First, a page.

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Art Beat

May 26, 2005


Do we need funky bus shelters?
Debating the value, cost of public art


What is "public art"? Does Eureka need a public art policy? Those questions were posed at a last Wednesday evening at a town hall meeting, an event hosted by the Eureka Art and Culture Commission and facilitated by Lynne Baer, a Bay Area art advisor.

Baer, who has worked with several small communities to develop public art policies and to install public art projects, began with a slide show of various kinds of public art, starting with Michelangelo's David in Florence, Italy, and including everything from park benches to large-scale environmental installations.

What was striking was the range of public art. It is surprising what a creative person or group of people can do to jazz up seemingly mundane items. One "installation" featured arty picnic tables, another was wrapped around a tree, another incorporated a little bridge with steps going up and down it. One table even had a children's slide built into it. Based on experience with my darling 2-year-old, a child's play structure and a place to put food are not necessarily a good mix, but it looked cool.

One community came up with sculptural drums, which look like art and can be banged on by anyone with an inclination to do so. Wouldn't Eureka's merchants love something like that in Old Town? Another city created a series of bus shelters, each unique, include one made from half of a '56 Chevy -- you sit on the back seat to wait for the bus. And then there are the large-scale nature works, like "Watershed," an 88-mile stretch of the Hudson River Valley that includes various installations about the history and environment of the area.

Public art can be a source of civic pride and it often commemorates people or events. It can be functional or controversial or simply pleasing to the eye. Many communities have actively participated in creation of public art works; others simply hire an artist to create a work. Public art can be permanent, as in a commemorative statue or a mural, but it can also be temporary, or even a onetime event, like "The Gates," Christo's recent installation in New York's Central Park.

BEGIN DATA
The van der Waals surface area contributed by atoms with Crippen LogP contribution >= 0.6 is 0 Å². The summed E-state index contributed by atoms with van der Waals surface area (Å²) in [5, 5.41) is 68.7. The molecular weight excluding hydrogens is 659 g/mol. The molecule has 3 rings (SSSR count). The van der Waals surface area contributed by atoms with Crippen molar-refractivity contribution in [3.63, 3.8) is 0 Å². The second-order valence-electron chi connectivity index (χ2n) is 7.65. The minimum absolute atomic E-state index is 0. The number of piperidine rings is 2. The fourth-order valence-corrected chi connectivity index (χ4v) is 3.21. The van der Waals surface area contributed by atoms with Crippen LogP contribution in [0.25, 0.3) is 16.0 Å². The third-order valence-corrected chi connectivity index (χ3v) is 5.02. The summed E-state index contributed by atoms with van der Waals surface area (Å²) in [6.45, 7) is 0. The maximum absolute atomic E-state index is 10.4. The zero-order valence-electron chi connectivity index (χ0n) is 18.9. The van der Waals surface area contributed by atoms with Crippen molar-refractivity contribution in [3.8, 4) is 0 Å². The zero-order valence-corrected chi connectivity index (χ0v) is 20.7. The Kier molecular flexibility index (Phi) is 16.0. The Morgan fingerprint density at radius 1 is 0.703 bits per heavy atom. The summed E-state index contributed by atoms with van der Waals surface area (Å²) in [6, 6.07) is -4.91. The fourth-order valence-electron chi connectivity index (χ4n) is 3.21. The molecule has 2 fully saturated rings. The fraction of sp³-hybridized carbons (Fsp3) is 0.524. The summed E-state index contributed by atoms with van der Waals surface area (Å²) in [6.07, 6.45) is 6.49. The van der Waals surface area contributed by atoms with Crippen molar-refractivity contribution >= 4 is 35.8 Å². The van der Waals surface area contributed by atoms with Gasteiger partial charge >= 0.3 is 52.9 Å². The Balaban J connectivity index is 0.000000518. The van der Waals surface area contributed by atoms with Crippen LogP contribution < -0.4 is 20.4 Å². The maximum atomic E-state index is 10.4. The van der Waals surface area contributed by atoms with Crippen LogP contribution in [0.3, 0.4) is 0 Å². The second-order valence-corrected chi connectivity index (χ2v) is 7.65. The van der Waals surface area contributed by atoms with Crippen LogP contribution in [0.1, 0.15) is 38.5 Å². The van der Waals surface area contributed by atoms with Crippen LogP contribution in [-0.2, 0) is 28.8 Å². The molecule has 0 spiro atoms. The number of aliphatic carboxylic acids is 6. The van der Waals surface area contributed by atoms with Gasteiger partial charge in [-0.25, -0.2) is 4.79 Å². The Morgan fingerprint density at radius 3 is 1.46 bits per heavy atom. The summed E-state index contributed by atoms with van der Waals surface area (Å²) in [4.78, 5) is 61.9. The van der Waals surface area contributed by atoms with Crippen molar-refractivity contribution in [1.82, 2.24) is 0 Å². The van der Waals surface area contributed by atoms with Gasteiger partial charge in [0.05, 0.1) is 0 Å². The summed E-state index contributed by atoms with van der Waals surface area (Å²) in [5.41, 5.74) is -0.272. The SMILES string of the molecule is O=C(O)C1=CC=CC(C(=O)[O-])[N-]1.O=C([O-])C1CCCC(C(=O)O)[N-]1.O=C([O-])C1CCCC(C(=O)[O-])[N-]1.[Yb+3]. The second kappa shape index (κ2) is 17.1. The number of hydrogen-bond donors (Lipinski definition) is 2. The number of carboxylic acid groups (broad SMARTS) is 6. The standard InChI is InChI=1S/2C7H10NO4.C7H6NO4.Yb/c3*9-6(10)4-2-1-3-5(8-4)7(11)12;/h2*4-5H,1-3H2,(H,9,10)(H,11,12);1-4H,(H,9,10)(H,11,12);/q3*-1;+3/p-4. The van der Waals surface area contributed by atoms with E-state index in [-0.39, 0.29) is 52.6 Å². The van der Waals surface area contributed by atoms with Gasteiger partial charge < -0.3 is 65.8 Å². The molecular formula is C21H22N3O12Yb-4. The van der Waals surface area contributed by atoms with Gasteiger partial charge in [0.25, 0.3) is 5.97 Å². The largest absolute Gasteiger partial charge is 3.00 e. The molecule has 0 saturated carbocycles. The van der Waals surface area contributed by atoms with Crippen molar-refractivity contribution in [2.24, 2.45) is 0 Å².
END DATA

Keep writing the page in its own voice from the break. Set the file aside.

[bus shelter with old car and canopy] [side view of same bus shelter]

Eureka has quite a lot of public art already, much of which is well known to residents, some of which is pretty obscure, but there is no formal process for planning, implementing and paying for public art installations. Wednesday's meeting was a first step towards creating such a plan.

Of course, there is always the question of why a public art policy is needed. A policy can help clarify many issues involved in planning a public art installation. It can also help eliminate "reinventing the wheel" each time a project is being considered. Public art policy can also stifle spontaneity and make the process unnecessarily cumbersome for artists seeking commissions.

The process for installing public artwork is more involved than it might appear on the surface. There is more to it than simply finding an artist and coming up with an idea. A community should be in reasonable agreement on what kind of art it would like to have, although, as Baer points out, there can never be a guarantee that a piece will not generate controversy.

How to fund the art is another issue. Many communities across the nation have a "Percent for Art" program in which those planning new construction must designate a predetermined percent of their building budget to art, but these programs have their limitations. The Eureka Arts and Culture Commission tried to implement such a program here several years ago and failed. Baer points out that such programs leave art under-funded when times are tough and there is not a lot of new building happening. It also doesn't fund temporary or event public artworks, which can be a vital part of a community. Baer suggests a line item in the city budget, a plan that proves a community's ongoing commitment to the arts.

This idea may be a tough sell for those who feel that the arts are a "frill." We all know that we have to pay for garbage services and street repairs, but it is difficult to put a value on something like public art.

In fact, its value may be best understood by its absence. Common sense tells us that there is a certain quality of life that comes about when you surround yourself with beautiful and interesting things. If we want nice things to look at, we must accept that the creation of those takes planning and funding. It remains to be seen if that planning will be better served by developing a public art policy.

Katherine Almy holds a BA in art history from Humboldt State University and a master's in arts administration from the University of Oregon. She has lived in Humboldt County for over a decade and appreciates the natural beauty of the area as well as the creative spirit of the people here.




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